Additionally, “in the course of progressive MS, the neural support systems are failing. So the neurotrophic factor delivery [of NurOwn] potentially addresses the lack of support for the neurons and their activities.”

Third, Kern outlined, “Neurodegeneration is an important element in progressive MS. Similar to the effects on the neurodegenerative process in ALS…we think that NurOwn can afford a measure of neuroprotection.”

Treatment with NurOwn “consistently resulted in increases in cerebrospinal fluid neuroprotective factors,” BrainStorm reported. Reductions in inflammatory biomarkers were also observed, which the company claims confirms the proposed mechanism of action in this indication.

Kern said Thursday’s publication “adds to the awareness that our technology platform is really a platform. It’s not simply a single indication.”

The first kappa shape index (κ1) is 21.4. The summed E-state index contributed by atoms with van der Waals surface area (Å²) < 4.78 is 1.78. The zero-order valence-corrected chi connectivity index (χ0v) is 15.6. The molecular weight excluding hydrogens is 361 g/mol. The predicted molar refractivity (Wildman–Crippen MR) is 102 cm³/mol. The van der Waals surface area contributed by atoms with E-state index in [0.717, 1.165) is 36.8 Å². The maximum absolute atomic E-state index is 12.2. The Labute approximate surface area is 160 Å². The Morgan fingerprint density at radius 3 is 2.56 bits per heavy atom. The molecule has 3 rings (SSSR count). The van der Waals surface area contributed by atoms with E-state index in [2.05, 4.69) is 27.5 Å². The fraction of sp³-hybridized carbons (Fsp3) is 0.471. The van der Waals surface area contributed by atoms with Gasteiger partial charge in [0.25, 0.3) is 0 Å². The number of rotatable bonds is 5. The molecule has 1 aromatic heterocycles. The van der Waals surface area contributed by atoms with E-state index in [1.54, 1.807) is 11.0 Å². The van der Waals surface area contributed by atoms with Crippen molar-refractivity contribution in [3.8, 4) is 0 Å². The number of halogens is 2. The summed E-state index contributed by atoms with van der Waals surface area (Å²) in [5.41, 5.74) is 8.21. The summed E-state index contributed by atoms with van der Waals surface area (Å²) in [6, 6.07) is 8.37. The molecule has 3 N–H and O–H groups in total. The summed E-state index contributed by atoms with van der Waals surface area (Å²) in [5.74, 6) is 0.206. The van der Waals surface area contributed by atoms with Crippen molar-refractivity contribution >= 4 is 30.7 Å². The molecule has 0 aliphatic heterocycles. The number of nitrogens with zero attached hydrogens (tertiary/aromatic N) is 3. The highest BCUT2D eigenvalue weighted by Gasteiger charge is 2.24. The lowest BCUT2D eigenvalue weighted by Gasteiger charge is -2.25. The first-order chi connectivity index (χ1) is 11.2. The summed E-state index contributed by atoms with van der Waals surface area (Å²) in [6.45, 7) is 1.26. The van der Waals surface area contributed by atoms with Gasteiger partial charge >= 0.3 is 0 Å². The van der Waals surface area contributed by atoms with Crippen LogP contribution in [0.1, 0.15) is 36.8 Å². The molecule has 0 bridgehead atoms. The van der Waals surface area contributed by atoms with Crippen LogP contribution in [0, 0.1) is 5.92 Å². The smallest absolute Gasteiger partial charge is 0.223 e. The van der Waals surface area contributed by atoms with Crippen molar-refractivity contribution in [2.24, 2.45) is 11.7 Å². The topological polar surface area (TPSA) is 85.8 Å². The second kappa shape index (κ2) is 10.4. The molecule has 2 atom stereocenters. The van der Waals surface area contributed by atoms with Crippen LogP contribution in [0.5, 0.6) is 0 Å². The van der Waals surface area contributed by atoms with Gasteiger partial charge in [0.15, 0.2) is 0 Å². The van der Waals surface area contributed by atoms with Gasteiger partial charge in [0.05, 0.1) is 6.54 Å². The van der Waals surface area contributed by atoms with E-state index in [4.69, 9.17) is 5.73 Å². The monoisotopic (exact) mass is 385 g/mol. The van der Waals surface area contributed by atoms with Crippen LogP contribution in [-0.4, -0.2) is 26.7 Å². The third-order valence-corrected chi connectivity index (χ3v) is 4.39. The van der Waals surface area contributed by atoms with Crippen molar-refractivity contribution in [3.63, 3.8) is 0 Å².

Meaningful Biomarkers

He added that the biomarker outcomes support the mechanism of action because of the similar changes in CSF seen in both MS and ALS.

Kern drew two specific parallels between the Phase II MS study and the Phase III ALS trial.

“I think there are commonalities, particularly around the changes in inflammatory biomarkers after treatment…and also the ability of the cells to deliver neurotrophic factors consistently over time,” he said.

Cohen said “the biomarker studies presumably would not be affected” by the trial design.

The desired treatment in this space is one that “could first have an effect on progressive MS - that’s objective and can be can be measured – and two, that gives people the hope that these changes in function are not irretrievable,” Kern shared.

Cohen noted that in progressive MS, “The disease-modifying therapies that work in earlier relapsing MS don’t seem to help, and none of them promotes repair and restores function. So the indications from this trial that NurOwn may lead to repair and improvement in function, at least in some patients, that’s actually quite exciting.”